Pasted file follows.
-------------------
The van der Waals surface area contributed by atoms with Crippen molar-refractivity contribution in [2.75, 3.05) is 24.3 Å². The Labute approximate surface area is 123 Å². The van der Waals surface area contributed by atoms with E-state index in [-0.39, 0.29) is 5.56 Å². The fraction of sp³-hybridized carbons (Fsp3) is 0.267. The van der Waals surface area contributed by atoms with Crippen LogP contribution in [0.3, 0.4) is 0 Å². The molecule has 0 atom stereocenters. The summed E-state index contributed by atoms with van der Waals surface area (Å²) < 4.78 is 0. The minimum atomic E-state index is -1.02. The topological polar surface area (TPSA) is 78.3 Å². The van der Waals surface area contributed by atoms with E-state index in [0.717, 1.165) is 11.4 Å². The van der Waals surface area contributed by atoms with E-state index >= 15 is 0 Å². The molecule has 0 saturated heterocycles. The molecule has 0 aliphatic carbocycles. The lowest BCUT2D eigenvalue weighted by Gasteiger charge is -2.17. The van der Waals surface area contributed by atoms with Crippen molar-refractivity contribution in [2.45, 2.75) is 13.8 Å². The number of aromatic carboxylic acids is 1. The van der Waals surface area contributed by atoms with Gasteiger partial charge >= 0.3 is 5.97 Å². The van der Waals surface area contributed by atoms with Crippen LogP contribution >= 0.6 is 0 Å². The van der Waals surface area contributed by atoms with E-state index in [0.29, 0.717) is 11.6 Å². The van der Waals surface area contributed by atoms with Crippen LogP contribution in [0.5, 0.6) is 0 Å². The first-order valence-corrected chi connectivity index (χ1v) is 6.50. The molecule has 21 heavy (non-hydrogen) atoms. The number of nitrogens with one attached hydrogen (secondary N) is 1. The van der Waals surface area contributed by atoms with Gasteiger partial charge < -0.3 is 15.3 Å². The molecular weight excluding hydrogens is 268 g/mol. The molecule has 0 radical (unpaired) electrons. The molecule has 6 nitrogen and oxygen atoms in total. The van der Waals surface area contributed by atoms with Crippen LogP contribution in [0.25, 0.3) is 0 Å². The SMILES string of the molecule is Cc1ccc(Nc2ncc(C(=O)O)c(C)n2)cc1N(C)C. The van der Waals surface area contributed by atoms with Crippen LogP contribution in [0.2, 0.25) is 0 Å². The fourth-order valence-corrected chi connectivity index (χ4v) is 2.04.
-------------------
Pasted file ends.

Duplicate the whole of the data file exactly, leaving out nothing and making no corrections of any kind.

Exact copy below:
The van der Waals surface area contributed by atoms with Crippen molar-refractivity contribution in [2.75, 3.05) is 24.3 Å². The Labute approximate surface area is 123 Å². The van der Waals surface area contributed by atoms with E-state index in [-0.39, 0.29) is 5.56 Å². The fraction of sp³-hybridized carbons (Fsp3) is 0.267. The van der Waals surface area contributed by atoms with Crippen LogP contribution in [0.3, 0.4) is 0 Å². The molecule has 0 atom stereocenters. The summed E-state index contributed by atoms with van der Waals surface area (Å²) < 4.78 is 0. The minimum atomic E-state index is -1.02. The topological polar surface area (TPSA) is 78.3 Å². The van der Waals surface area contributed by atoms with E-state index in [0.717, 1.165) is 11.4 Å². The van der Waals surface area contributed by atoms with E-state index >= 15 is 0 Å². The molecule has 0 saturated heterocycles. The molecule has 0 aliphatic carbocycles. The lowest BCUT2D eigenvalue weighted by Gasteiger charge is -2.17. The van der Waals surface area contributed by atoms with Crippen molar-refractivity contribution in [2.45, 2.75) is 13.8 Å². The number of aromatic carboxylic acids is 1. The van der Waals surface area contributed by atoms with Gasteiger partial charge >= 0.3 is 5.97 Å². The van der Waals surface area contributed by atoms with Crippen LogP contribution >= 0.6 is 0 Å². The van der Waals surface area contributed by atoms with E-state index in [0.29, 0.717) is 11.6 Å². The van der Waals surface area contributed by atoms with Crippen LogP contribution in [0.5, 0.6) is 0 Å². The first-order valence-corrected chi connectivity index (χ1v) is 6.50. The molecule has 21 heavy (non-hydrogen) atoms. The number of nitrogens with one attached hydrogen (secondary N) is 1. The van der Waals surface area contributed by atoms with Gasteiger partial charge < -0.3 is 15.3 Å². The molecular weight excluding hydrogens is 268 g/mol. The molecule has 0 radical (unpaired) electrons. The molecule has 6 nitrogen and oxygen atoms in total. The van der Waals surface area contributed by atoms with Crippen LogP contribution in [0.25, 0.3) is 0 Å². The SMILES string of the molecule is Cc1ccc(Nc2ncc(C(=O)O)c(C)n2)cc1N(C)C. The van der Waals surface area contributed by atoms with Crippen LogP contribution in [0.2, 0.25) is 0 Å². The fourth-order valence-corrected chi connectivity index (χ4v) is 2.04.